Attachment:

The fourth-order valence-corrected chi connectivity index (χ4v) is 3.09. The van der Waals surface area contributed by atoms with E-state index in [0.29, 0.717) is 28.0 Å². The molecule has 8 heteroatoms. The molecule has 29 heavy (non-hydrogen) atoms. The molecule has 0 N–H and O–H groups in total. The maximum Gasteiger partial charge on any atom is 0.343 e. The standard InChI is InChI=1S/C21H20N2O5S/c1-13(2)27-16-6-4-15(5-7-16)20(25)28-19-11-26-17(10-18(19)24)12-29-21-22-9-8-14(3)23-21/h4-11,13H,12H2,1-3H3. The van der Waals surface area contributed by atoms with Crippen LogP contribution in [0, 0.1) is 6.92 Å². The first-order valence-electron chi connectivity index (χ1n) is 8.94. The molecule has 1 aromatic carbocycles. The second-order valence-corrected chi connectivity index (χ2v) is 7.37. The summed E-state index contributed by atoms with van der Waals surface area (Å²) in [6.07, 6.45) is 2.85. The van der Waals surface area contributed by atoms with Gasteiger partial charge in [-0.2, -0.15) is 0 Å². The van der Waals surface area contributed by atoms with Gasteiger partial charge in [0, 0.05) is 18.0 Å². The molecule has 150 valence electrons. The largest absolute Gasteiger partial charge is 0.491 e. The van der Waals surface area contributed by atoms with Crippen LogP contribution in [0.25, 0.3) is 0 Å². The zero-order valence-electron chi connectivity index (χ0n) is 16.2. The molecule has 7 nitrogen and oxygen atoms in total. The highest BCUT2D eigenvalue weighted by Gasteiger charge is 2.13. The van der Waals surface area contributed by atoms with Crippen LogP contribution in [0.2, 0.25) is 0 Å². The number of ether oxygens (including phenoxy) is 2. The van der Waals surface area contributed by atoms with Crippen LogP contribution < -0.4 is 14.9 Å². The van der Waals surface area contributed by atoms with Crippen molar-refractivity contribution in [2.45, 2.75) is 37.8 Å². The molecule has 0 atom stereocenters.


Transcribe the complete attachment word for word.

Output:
The fourth-order valence-corrected chi connectivity index (χ4v) is 3.09. The van der Waals surface area contributed by atoms with E-state index in [0.29, 0.717) is 28.0 Å². The molecule has 8 heteroatoms. The molecule has 29 heavy (non-hydrogen) atoms. The molecule has 0 N–H and O–H groups in total. The maximum Gasteiger partial charge on any atom is 0.343 e. The standard InChI is InChI=1S/C21H20N2O5S/c1-13(2)27-16-6-4-15(5-7-16)20(25)28-19-11-26-17(10-18(19)24)12-29-21-22-9-8-14(3)23-21/h4-11,13H,12H2,1-3H3. The van der Waals surface area contributed by atoms with Crippen LogP contribution in [0, 0.1) is 6.92 Å². The first-order valence-electron chi connectivity index (χ1n) is 8.94. The molecule has 1 aromatic carbocycles. The second-order valence-corrected chi connectivity index (χ2v) is 7.37. The summed E-state index contributed by atoms with van der Waals surface area (Å²) in [6.07, 6.45) is 2.85. The van der Waals surface area contributed by atoms with Gasteiger partial charge in [-0.2, -0.15) is 0 Å². The van der Waals surface area contributed by atoms with Gasteiger partial charge in [0, 0.05) is 18.0 Å². The molecule has 150 valence electrons. The largest absolute Gasteiger partial charge is 0.491 e. The van der Waals surface area contributed by atoms with Crippen LogP contribution in [0.25, 0.3) is 0 Å². The zero-order valence-electron chi connectivity index (χ0n) is 16.2. The molecule has 7 nitrogen and oxygen atoms in total. The highest BCUT2D eigenvalue weighted by Gasteiger charge is 2.13. The van der Waals surface area contributed by atoms with Crippen LogP contribution in [0.2, 0.25) is 0 Å². The number of ether oxygens (including phenoxy) is 2. The van der Waals surface area contributed by atoms with Crippen LogP contribution < -0.4 is 14.9 Å². The van der Waals surface area contributed by atoms with Crippen molar-refractivity contribution in [2.45, 2.75) is 37.8 Å². The molecule has 0 atom stereocenters.